For Your Eyes Only

It’s time for SpikeTV‘s Christmas Bondathon, and right now we’re watching the best Roger Moore Bond film, For Your Eyes Only (1981).

My favorite part of this film is maybe the opening sequence, which essentially lays to rest some of the dangling elements from the Sean Connery days: Bond’s marriage, and his old foe Blofeld (who’s filmed the way he was in the early films, without any view of his face). Despite a couple of corny lines, it’s a terrific sequence. I’d also love to get an MP3 of the incidental music from the moment that Bond yanks the cable on the helicopter, which I think is just a neat bit of adventure music.

(The rest of the film is quite good as well. It would have been a fine place to relaunch the franchise, but sadly the series spluttered creatively following this film.)

The early 80s are such a weird time to look at in retrospect: The lingering effects of late-70s fashion and pop music, but the beginnings of the businesslike conservatism of the Reagan years. FYEO navigates this territory in the bizarre manner of James Bond films, seeming both an embodiment of the period and a funhouse mirror of it. I think the fact that it remains a fundamentally serious film, and more a part of the Cold War then any other Bond film are what elevates it above the other Moore films.

Library Thing

Library Thing is a Web site where you can catalog your library. You can enter up to 200 books for free. Or you can buy a membership for $10/year or $25 for your lifetime. (The latter is obviously a great value in the long run.)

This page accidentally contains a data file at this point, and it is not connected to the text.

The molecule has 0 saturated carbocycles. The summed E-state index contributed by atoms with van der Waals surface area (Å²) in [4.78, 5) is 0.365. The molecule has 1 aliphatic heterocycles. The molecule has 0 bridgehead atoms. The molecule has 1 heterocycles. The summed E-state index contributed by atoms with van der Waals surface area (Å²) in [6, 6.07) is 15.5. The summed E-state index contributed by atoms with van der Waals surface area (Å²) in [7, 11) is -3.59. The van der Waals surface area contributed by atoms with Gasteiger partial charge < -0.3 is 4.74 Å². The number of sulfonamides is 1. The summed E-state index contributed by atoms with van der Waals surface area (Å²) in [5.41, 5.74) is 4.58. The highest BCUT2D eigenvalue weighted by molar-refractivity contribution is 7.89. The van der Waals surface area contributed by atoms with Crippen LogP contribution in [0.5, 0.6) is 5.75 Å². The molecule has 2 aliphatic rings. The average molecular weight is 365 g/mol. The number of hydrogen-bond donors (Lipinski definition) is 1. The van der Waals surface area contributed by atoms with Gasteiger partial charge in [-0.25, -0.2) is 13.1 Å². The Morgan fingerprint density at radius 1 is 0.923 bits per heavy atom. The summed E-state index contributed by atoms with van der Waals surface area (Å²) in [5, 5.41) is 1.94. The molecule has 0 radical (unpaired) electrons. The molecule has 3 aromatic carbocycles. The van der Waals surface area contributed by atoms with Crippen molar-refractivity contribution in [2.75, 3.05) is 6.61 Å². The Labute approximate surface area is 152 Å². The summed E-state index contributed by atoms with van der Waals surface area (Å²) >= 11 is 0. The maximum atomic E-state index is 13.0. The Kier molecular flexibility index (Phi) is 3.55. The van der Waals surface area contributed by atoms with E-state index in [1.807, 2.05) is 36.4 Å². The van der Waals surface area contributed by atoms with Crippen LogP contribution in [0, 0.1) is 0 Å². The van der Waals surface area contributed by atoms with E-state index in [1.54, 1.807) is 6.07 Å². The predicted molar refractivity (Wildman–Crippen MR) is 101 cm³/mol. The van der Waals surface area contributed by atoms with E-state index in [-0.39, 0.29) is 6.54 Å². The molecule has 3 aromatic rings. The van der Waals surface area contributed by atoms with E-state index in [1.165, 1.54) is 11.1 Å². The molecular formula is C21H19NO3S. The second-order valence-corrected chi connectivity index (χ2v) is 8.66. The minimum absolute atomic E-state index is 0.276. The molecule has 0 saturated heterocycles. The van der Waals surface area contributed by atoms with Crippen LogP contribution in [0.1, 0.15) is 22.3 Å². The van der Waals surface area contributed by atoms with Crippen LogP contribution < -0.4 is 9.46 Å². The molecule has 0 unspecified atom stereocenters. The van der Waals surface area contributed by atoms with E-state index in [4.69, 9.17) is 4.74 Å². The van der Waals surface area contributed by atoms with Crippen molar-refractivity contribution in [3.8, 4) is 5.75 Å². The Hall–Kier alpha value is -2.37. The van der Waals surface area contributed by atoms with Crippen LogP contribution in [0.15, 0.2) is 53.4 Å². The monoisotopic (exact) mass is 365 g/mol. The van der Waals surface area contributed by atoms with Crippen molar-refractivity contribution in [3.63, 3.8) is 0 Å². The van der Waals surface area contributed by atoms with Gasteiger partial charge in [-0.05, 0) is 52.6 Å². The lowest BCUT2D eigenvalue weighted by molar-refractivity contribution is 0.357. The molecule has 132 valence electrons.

I’ve started entering my library, starting with the hardcovers and trade paperbacks (otherwise known in my household as “the small bookcases”). You can view my library if you’d like, although it will take a while before I get it fleshed out. (Don’t expect me to get to the humor or non-fiction for a while.)

The site has its pros and cons, although its pros far outweigh its cons.


  • You can search by author, title, ISBN, and other aspects to enter a book into your library.
  • Searches can be made against several sites (such as Amazon), which often come with default information and cover art.
  • The editing page is very easy to use, if you want to tweak an entry in your library.
  • You can link to reviews you’ve written in your journal so others can access them from Library Thing, or write a review directly on the site.


  • The database doesn’t have separate fields for copyright date (i.e., when the book was first published) and publication date (i.e., the date this edition was published). Both are interesting to track.
  • The database doesn’t have a way to list individual stories in a collection, or (of more interest) individual books in an omnibus.
  • The Suggestions page doesn’t have a way to ask that it permanently exclude a volume from its recommendations (although “omit authors already in your catalog” gets close).

One thing that’s been interesting as I enter books is that I’ve found a few books I own which I could not easily locate via the search mechanism. For instance, I own first edition hardcovers of Vernor Vinge’s novels The Peace War and Marooned in Realtime, and I couldn’t find the latter, so I entered it manually. That means I’ll probably also scan its cover to add to my library.

All of this is probably not the best way to spend my time. 🙂 As Cliff said when I told him about it, I’d probably do better spending my holiday vacation writing my own fiction.